What is the purpose of a fire stop?

A fire stop, commonly known as firestopping, is a fundamental part of passive fire protection which works to protect people and property.

Fire compartmentation means to contain a fire to one area, preventing the spread of fire between compartment walls and floors, for as long as possible.

Fire compartmentation is compromised with openings (for example doors and windows), service penetrations (such as pipes, ducts, and cables) and linear gaps. Different areas of passive fire protection are designed to retain the fire rating of compartment walls and floors compromised by these various openings.

Service penetration seals and linear gap seals are mostly referred to as fire stops. While cavity barriers can be categorised as fire stops, they are mostly considered to be a separate category of passive fire protection.

A service penetration seal is a passive fire protection system that is intended to maintain the fire resistance of a compartment wall or floor where services such as cables, pipes or ventilation ducts go through them.

As the construction industry uses many different materials, services, and types of penetrations, this also means that there is a wide variety of firestopping solutions that are used to seal around these service penetrations.

In the event of a fire, combustible pipes, for instance, will melt causing larger holes to be left in their place. It is important that these holes are sealed so that fire and smoke does not spread into the next compartment. In this type of application, intumescent is a common material that offers an effective solution by expanding and forming a char.

Linear gap seals, otherwise known as linear joint seals, are also used to maintain the fire resistance of a building and some can offer a degree of movement, if required. Linear gap seals can be found in walls, floors, and in head of wall applications, which is a linear gap between wall and ceiling or wall and floor. Linear gap seals effectively close junctions between building elements.

Cavity barriers are situated in line with each floor of a high-rise building and are typically pieces of firestopping material that work to close a cavity between two building elements. They can also be found in walls, enclosed by structural beams, floors, ceilings, and roofs.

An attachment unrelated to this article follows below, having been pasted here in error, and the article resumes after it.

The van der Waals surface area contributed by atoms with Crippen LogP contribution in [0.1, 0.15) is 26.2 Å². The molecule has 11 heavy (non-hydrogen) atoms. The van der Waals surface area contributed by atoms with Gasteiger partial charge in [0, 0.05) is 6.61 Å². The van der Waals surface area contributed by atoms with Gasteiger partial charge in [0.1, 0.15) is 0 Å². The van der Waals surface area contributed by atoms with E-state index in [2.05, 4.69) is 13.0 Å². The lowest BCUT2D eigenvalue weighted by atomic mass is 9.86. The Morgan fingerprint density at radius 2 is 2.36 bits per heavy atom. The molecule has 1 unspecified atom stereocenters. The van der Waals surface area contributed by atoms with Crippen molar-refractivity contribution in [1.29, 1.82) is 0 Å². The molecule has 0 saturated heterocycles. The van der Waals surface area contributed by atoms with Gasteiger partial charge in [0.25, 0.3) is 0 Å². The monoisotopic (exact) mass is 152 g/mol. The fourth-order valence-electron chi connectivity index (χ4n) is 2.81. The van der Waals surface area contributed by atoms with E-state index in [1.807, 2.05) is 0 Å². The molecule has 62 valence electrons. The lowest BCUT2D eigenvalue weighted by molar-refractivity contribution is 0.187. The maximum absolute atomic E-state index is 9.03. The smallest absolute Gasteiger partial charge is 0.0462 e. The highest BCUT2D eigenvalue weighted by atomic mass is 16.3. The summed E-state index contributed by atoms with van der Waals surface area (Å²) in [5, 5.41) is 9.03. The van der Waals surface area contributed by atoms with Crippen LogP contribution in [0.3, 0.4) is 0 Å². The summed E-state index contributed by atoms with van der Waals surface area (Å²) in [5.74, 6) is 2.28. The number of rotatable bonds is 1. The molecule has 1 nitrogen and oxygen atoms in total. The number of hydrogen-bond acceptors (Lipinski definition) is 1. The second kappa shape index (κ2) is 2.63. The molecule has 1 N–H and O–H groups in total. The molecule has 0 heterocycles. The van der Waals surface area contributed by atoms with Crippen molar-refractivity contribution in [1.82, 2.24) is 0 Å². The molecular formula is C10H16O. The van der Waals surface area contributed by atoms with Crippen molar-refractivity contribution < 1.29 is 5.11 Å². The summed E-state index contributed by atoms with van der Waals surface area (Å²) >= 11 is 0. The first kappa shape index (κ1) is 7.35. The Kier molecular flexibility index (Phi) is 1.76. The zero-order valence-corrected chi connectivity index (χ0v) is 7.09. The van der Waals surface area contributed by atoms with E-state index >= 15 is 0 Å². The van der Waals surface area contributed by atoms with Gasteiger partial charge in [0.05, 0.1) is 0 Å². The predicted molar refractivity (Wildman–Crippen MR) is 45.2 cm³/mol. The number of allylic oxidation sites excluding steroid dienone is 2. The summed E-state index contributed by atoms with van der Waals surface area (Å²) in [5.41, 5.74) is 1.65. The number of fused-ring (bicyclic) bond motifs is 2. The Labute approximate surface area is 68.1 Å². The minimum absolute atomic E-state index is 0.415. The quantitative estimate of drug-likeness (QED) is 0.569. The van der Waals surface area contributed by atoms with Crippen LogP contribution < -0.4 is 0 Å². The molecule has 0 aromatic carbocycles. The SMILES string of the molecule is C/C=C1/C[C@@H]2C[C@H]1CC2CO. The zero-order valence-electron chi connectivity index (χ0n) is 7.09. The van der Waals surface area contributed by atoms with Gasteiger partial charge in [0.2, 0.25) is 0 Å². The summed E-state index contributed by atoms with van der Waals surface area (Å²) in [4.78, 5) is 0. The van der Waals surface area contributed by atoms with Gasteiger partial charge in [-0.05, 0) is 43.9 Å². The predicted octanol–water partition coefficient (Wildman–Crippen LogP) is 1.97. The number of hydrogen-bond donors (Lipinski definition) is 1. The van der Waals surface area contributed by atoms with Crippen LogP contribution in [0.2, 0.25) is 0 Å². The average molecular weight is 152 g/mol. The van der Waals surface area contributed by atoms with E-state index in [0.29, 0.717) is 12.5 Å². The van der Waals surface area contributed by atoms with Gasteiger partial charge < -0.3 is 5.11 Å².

Regulations in firestopping

The legal obligations requiring businesses to have effective firestopping installed applies to all buildings: existing buildings, new builds and residential, or non-residential premises.

In the amended Approved Document B: Fire safety, section 9.1, it states:

“Every joint, imperfect fit and opening for services through a fire-separating element should be sealed with firestopping to ensure that the fire resistance of the element is not impaired. Firestopping delays the spread of fire and, generally, the spread of smoke as well.”

Why is firestopping important?

Firestopping is important because ultimately, it saves lives!

Choosing firestopping products that have been tested and actively installing them according to the manufacturer’s guidance, limits the risk of destructive fire.

If fire stops are not installed correctly, both fire and smoke can rapidly dominate a building, structurally damaging it and risking the lives of its residents.

Moreover, fire stops are widely recognised to support the emergency services when arriving at the scene of the fire. Through successful compartmentation, this gives the fire and rescue service more time to get the fire under control and rescue anyone still in the building.

Firestopping is an important part of a building’s fire safety strategy and should not be taken lightly. Therefore, the construction industry needs to ensure that the correct firestopping products are installed and start to utilise the support offered by relevant experts.

Craig Wells

This question was answered by Craig Wells

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